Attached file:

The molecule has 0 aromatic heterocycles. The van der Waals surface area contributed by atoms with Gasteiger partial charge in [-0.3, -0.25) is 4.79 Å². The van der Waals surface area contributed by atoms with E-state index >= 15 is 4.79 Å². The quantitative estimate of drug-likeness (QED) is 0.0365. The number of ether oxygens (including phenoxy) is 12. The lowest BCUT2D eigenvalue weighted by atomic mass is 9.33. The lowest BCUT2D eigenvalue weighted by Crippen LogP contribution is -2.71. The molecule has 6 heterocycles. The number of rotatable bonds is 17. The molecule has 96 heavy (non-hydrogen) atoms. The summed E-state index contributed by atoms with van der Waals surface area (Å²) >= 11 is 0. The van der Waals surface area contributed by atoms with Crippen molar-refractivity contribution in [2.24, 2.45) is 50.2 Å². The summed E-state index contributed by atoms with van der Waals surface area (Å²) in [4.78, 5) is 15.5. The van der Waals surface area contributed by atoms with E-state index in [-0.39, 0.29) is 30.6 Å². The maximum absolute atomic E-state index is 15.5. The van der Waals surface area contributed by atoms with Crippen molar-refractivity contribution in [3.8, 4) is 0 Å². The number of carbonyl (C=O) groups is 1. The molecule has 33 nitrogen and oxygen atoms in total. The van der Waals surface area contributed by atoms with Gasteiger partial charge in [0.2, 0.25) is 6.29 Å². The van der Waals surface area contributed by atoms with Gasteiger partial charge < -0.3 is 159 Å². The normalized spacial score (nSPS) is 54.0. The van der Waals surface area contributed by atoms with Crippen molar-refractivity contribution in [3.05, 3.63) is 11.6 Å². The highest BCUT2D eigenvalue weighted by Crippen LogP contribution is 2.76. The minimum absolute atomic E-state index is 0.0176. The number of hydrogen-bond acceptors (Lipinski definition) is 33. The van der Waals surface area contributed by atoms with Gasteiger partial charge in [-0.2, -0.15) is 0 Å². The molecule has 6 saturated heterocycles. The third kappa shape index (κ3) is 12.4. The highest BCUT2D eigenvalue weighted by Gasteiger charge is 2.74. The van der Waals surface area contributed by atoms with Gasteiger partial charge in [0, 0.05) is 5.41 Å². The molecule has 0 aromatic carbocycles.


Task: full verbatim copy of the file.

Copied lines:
The molecule has 0 aromatic heterocycles. The van der Waals surface area contributed by atoms with Gasteiger partial charge in [-0.3, -0.25) is 4.79 Å². The van der Waals surface area contributed by atoms with E-state index >= 15 is 4.79 Å². The quantitative estimate of drug-likeness (QED) is 0.0365. The number of ether oxygens (including phenoxy) is 12. The lowest BCUT2D eigenvalue weighted by atomic mass is 9.33. The lowest BCUT2D eigenvalue weighted by Crippen LogP contribution is -2.71. The molecule has 6 heterocycles. The number of rotatable bonds is 17. The molecule has 96 heavy (non-hydrogen) atoms. The summed E-state index contributed by atoms with van der Waals surface area (Å²) >= 11 is 0. The van der Waals surface area contributed by atoms with Crippen molar-refractivity contribution in [2.24, 2.45) is 50.2 Å². The summed E-state index contributed by atoms with van der Waals surface area (Å²) in [4.78, 5) is 15.5. The van der Waals surface area contributed by atoms with E-state index in [-0.39, 0.29) is 30.6 Å². The maximum absolute atomic E-state index is 15.5. The van der Waals surface area contributed by atoms with Crippen molar-refractivity contribution in [3.8, 4) is 0 Å². The number of carbonyl (C=O) groups is 1. The molecule has 33 nitrogen and oxygen atoms in total. The van der Waals surface area contributed by atoms with Gasteiger partial charge in [0.2, 0.25) is 6.29 Å². The van der Waals surface area contributed by atoms with Gasteiger partial charge < -0.3 is 159 Å². The normalized spacial score (nSPS) is 54.0. The van der Waals surface area contributed by atoms with Crippen molar-refractivity contribution in [3.05, 3.63) is 11.6 Å². The highest BCUT2D eigenvalue weighted by Crippen LogP contribution is 2.76. The minimum absolute atomic E-state index is 0.0176. The number of hydrogen-bond acceptors (Lipinski definition) is 33. The van der Waals surface area contributed by atoms with Gasteiger partial charge in [-0.2, -0.15) is 0 Å². The molecule has 6 saturated heterocycles. The third kappa shape index (κ3) is 12.4. The highest BCUT2D eigenvalue weighted by Gasteiger charge is 2.74. The van der Waals surface area contributed by atoms with Gasteiger partial charge in [0, 0.05) is 5.41 Å². The molecule has 0 aromatic carbocycles.